Practice Fusion Inc., a San Francisco startup, offers systems to put medical records in digital files, a move experts say is one of the keys to controlling health care costs. Electronic medical records systems generally cost doctors upward of $20,000 to install. But Practice Fusion offers the service at a price that's hard to beat - free.
The company is teaming up with Google Inc. to offer physicians and medical groups a Web-based digital medical records system at no cost. The service will be funded by advertising.
The Bush administration has made digitizing the nation's medical records by 2014 one of main elements of its health care program. But physicians - especially in small practices - have been slow to respond. Making computerized systems affordable could be what's needed to get them to sign on.
In addition to a medical records system, Practice Fusion offers practice-management tools, such as billing systems. It says that by partnering with Google's AdSense network, the company can cover the cost of its services.
Practice Fusion is not the only company offering Internet-based medical-record systems. "We just happened to find a way to subsidize the cost of it," said Ryan Howard, the company's chief executive officer.
"There are 830,000 doctors in this country and two-thirds are in practice with eight physicians or less," said Howard, 31, who previously integrated systems for San Francisco's Brown & Toland Medical Group. "We help out the little guy."
Practice Fusion's deal with Google is what makes a free medical records system possible. Google's AdSense program will generate ads that will be displayed as the records system is used.
When a doctor using the service calls up a patient's health record, AdSense will recognize certain keywords - such as "diabetes" - and ads related to that condition will appear on the page.
Advertising will be discreet - no pop-ups - and keywords are limited to a patient's condition, diagnosis or treatment. Practice Fusion says it complies with all federal privacy laws and will protect patient data, Howard said.
Pharmaceutical companies interested in having their ads viewed by a captive physician audience are expected to be the primary advertising clients. But Howard says the model will also appeal to insurance companies and other health-related firms and services.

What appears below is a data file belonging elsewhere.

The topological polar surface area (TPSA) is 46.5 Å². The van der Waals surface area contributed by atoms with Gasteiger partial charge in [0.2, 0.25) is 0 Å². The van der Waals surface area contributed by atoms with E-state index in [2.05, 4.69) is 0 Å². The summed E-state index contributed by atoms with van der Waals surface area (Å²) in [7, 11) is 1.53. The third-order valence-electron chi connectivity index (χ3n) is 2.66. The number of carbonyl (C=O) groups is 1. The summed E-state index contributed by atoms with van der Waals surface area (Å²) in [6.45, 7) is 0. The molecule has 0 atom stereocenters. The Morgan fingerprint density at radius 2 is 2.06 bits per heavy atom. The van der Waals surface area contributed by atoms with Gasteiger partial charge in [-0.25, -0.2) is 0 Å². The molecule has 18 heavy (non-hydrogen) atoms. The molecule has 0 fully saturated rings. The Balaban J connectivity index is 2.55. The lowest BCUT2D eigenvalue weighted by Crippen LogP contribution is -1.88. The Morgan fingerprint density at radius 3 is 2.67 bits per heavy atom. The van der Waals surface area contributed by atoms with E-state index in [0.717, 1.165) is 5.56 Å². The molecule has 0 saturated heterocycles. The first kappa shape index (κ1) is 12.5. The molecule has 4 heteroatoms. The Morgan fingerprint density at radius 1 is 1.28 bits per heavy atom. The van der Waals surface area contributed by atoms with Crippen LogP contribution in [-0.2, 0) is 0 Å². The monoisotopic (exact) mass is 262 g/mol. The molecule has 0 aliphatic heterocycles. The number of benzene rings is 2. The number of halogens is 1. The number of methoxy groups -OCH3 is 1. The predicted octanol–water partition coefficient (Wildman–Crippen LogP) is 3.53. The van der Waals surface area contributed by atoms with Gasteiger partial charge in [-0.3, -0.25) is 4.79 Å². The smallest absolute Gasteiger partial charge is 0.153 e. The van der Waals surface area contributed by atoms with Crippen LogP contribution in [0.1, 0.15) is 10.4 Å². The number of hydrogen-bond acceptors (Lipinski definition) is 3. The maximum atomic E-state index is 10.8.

Doctors will have the option of paying a $250 monthly fee to use the system without advertisements.
Under the deal, Google will share more than half the advertising revenue. Both parties declined to reveal financial details.
Despite the reassurances that sensitive information will be protected, combining patient data with an Internet search engine supported by advertising is enough to set privacy advocates' teeth on edge.
"It still comes down to the fact the company is using people's sensitive, personal information for profit," said Allison Knight, staff attorney for the Electronic Privacy Information Center in Washington.
Knight acknowledged drug companies already advertise heavily to doctors through sales representatives and direct mail. But, she said, such methods are "not the same as putting it in their (physicians') brain as they're looking at your particular file."
Google will know how many ads were viewed and which received "click-throughs," but will not be able to connect that information to individual patients or physicians, Howard said. Google officials said their company will have no access to any patient data. Practice Fusion will provide advertisers with basic demographic information about the physicians who view the ads - such as their city and specialty - but will not reveal names.
Physicians Integrated Medical Group, an association of about 500 independent doctors in San Francisco and San Mateo, Calif. counties, is the first medical group to sign on with Practice Fusion.
"We have a system and we receive claims in the mail and we process them," said Jim Rodriguez, the medical group's CEO. "But this will allow us to do it all electronically."
Physicians Integrated Medical Group initially plans to offer the system within the next month or 45 days to allow its doctors to manage billing electronically. Eventually, the group will encourage physicians to use the system to manage patient medical records.
Rodriguez said 70 to 80 percent of the physicians in his group have some form of computerized billing system, but fewer than 15 percent keep electronic medical records.